As we have repeatedly blogged, concerns about perceived anti-money laundering (“AML”) risks in the real estate industry are rising globally. Consistent with this concern, the Financial Action Task Force (“FATF”) has updated its AML guidance for the real estate sector in a document entitled “Guidance for a Risk-Based Approach: Real Estate Sector,” (“FATF Guidance” or “the Updated Guidance”). The FATF Guidance urges a variety of players in the real estate industry to adopt a risk-based approach (“RBA”) to mitigate AML risks and sets forth some high-level recommendations. The Updated Guidance notably coincides with FinCEN’s advanced notice of proposed rulemaking to impose reporting and perhaps other requirements under the Bank Secrecy Act (“BSA”) for persons involved in real estate transactions to collect, report, and retain information, and the recent extension of Geographic Targeting Orders for U.S. title insurance companies.
The FATF Guidance appears to be driven, at least in part, by FATF assessments showing that the real estate sector has high AML risks, which industry players often fail to appreciate and/or mitigate. The Updated Guidance explains how various industry players can use an RBA to mitigate those risks. It identifies sector-specific risks, sets forth strategies for assessing and managing those risks, and describes challenges the industry faces in doing so. The FATF also offers specific guidance for “private sector players” and “supervisors” (e.g., countries and self-regulatory boards) for going forward. The Updated Guidance includes tools, case studies, and examples of both private sector and supervisory practices to show real estate supervisors and practitioners how to implement FATF standards in an adequate, risk-based and effective manner.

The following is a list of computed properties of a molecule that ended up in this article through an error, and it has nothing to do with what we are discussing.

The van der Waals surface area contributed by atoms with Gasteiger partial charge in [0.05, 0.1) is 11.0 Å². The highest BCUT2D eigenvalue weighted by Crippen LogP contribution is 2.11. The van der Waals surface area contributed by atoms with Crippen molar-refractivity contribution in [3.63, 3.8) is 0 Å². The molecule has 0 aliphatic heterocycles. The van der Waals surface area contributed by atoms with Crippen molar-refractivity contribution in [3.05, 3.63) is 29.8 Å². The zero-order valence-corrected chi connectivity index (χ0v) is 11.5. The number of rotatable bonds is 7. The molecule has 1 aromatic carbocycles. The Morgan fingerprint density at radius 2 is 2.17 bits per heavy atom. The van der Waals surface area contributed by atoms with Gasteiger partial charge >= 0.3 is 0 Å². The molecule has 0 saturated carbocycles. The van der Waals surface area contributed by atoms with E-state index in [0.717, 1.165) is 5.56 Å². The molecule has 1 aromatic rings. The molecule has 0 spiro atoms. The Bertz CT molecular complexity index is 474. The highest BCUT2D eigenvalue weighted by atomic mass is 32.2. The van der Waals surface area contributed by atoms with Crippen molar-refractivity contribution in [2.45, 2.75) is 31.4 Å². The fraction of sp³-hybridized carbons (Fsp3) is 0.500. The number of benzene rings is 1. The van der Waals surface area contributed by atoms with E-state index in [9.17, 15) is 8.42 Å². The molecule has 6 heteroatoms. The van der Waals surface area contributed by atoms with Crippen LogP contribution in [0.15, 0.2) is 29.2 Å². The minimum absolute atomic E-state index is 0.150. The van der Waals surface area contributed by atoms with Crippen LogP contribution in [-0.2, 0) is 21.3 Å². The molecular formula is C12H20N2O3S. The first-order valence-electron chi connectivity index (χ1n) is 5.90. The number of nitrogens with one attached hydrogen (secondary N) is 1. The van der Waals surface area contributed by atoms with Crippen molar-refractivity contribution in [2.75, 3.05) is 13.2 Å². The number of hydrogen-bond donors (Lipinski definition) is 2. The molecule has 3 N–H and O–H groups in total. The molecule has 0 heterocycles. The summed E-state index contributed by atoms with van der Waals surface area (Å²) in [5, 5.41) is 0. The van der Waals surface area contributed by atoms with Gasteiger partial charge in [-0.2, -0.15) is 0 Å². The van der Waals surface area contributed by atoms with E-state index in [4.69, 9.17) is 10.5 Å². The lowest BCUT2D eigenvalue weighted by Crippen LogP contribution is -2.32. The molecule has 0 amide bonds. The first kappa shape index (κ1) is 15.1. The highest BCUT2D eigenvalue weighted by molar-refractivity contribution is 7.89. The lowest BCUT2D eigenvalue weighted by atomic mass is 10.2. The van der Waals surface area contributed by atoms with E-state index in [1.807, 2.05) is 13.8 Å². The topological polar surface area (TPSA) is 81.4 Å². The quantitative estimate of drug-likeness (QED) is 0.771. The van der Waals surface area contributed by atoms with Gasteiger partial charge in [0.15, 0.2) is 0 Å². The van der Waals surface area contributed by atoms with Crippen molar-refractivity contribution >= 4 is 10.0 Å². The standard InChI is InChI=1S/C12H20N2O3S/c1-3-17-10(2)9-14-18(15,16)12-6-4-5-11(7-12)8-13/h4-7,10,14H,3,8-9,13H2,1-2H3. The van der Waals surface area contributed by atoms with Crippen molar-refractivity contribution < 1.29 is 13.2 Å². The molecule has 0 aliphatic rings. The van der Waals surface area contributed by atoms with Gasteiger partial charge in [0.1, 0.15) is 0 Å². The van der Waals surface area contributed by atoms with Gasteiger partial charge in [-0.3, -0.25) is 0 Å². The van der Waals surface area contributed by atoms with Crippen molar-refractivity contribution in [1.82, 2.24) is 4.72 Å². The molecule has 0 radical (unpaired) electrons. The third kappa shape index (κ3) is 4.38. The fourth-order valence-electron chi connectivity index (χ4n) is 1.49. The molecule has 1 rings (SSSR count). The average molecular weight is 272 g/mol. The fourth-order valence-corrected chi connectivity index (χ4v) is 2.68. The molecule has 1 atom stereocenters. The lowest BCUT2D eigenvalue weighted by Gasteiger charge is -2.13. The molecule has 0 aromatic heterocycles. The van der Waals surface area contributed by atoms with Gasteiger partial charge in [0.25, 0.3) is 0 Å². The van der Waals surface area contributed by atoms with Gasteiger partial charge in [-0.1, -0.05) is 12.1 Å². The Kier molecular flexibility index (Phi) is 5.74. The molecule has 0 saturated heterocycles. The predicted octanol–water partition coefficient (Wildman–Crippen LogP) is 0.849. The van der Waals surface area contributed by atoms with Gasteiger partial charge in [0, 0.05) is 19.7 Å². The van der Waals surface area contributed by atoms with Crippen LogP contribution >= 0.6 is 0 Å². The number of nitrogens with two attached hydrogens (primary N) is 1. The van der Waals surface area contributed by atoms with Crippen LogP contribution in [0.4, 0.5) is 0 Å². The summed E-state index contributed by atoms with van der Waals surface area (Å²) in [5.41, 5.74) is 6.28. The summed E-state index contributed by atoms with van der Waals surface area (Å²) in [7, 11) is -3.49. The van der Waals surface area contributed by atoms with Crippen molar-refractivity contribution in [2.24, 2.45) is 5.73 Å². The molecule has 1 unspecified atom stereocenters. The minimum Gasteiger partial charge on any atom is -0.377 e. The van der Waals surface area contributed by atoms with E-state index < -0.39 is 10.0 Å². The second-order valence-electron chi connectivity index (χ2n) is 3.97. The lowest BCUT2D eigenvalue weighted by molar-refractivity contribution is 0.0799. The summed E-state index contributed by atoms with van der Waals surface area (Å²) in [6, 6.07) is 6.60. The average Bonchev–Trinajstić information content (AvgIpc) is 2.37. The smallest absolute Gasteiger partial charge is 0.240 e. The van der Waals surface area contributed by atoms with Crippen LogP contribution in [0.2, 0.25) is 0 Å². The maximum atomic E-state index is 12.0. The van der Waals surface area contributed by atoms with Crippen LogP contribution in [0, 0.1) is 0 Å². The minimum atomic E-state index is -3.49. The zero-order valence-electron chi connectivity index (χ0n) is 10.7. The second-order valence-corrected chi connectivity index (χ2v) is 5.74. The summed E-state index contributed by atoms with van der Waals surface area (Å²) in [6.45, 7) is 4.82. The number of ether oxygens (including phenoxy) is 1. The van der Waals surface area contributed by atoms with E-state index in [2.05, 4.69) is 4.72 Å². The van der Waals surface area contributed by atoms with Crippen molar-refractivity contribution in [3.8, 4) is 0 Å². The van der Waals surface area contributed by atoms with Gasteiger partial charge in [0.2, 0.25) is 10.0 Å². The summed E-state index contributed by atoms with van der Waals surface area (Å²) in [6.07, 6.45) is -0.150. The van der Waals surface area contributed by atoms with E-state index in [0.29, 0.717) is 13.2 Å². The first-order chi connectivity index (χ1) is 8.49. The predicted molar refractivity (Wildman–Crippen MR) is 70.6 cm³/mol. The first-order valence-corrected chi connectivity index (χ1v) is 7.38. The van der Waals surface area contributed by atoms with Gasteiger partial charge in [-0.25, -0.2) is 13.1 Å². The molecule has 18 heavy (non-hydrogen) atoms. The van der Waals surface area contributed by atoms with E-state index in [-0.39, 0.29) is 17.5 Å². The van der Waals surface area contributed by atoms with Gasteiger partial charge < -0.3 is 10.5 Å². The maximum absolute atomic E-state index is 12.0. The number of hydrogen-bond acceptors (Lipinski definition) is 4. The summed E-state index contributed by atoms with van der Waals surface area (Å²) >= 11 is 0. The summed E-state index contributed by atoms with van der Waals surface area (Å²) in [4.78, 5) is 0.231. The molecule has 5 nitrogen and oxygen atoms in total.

The FATF is an inter-governmental policymaking body dedicated to creating AML standards and promoting effective measures to combat money laundering (“ML”) and terrorist financing (“TF”). The FATF issued the Updated Guidance with input from the private sector, including from a public consultation with thirteen private-sector representatives (including from sector specific professional associations, the legal profession, FinTech providers, and non-profit organizations) in March and April 2022. This consultation urged FinCEN, among other things, to provide greater clarity in the Updated Guidance regarding its applicability to the real estate sector and related professions (such as lawyers, notaries, and financial institutions) and extend FATF recommendations to broader real estate activities (such as property development and leasing).
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